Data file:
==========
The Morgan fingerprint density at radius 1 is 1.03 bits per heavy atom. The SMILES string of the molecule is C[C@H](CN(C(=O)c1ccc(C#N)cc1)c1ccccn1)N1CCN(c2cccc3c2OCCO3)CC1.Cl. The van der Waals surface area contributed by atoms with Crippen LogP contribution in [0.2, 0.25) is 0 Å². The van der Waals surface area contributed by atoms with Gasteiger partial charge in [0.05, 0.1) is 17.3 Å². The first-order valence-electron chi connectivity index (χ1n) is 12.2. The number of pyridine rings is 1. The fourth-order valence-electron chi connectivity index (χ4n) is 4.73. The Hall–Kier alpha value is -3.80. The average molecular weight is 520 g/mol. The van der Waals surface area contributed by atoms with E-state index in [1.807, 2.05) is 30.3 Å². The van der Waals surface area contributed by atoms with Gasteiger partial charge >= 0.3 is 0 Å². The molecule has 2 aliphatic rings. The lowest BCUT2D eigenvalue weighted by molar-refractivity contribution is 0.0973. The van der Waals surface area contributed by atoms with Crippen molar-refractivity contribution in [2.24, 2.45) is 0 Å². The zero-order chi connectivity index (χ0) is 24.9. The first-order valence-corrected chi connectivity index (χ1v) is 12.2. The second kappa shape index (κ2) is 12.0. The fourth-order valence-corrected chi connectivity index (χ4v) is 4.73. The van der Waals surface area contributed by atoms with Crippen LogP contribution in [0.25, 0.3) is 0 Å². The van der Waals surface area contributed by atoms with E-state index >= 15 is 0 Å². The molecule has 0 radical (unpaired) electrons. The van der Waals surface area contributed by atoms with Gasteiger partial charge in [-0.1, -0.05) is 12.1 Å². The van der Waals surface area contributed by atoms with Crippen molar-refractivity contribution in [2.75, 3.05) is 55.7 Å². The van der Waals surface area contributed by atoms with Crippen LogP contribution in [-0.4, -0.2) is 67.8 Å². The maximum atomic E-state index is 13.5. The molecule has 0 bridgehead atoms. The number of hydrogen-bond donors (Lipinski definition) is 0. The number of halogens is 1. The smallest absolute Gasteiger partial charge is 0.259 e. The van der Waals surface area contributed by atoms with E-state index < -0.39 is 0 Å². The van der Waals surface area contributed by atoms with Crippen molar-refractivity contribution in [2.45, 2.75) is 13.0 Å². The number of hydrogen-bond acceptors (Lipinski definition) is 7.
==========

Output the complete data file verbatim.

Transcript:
The Morgan fingerprint density at radius 1 is 1.03 bits per heavy atom. The SMILES string of the molecule is C[C@H](CN(C(=O)c1ccc(C#N)cc1)c1ccccn1)N1CCN(c2cccc3c2OCCO3)CC1.Cl. The van der Waals surface area contributed by atoms with Crippen LogP contribution in [0.2, 0.25) is 0 Å². The van der Waals surface area contributed by atoms with Gasteiger partial charge in [0.05, 0.1) is 17.3 Å². The first-order valence-electron chi connectivity index (χ1n) is 12.2. The number of pyridine rings is 1. The fourth-order valence-electron chi connectivity index (χ4n) is 4.73. The Hall–Kier alpha value is -3.80. The average molecular weight is 520 g/mol. The van der Waals surface area contributed by atoms with E-state index in [1.807, 2.05) is 30.3 Å². The van der Waals surface area contributed by atoms with Gasteiger partial charge >= 0.3 is 0 Å². The molecule has 2 aliphatic rings. The lowest BCUT2D eigenvalue weighted by molar-refractivity contribution is 0.0973. The van der Waals surface area contributed by atoms with Crippen molar-refractivity contribution in [2.24, 2.45) is 0 Å². The zero-order chi connectivity index (χ0) is 24.9. The first-order valence-corrected chi connectivity index (χ1v) is 12.2. The second kappa shape index (κ2) is 12.0. The fourth-order valence-corrected chi connectivity index (χ4v) is 4.73. The van der Waals surface area contributed by atoms with Crippen LogP contribution in [0.25, 0.3) is 0 Å². The van der Waals surface area contributed by atoms with E-state index >= 15 is 0 Å². The molecule has 0 radical (unpaired) electrons. The van der Waals surface area contributed by atoms with Gasteiger partial charge in [-0.1, -0.05) is 12.1 Å². The van der Waals surface area contributed by atoms with Crippen molar-refractivity contribution in [2.75, 3.05) is 55.7 Å². The van der Waals surface area contributed by atoms with Crippen LogP contribution in [-0.4, -0.2) is 67.8 Å². The maximum atomic E-state index is 13.5. The molecule has 0 bridgehead atoms. The number of hydrogen-bond donors (Lipinski definition) is 0. The number of halogens is 1. The smallest absolute Gasteiger partial charge is 0.259 e. The van der Waals surface area contributed by atoms with E-state index < -0.39 is 0 Å². The van der Waals surface area contributed by atoms with Crippen molar-refractivity contribution in [2.45, 2.75) is 13.0 Å². The number of hydrogen-bond acceptors (Lipinski definition) is 7.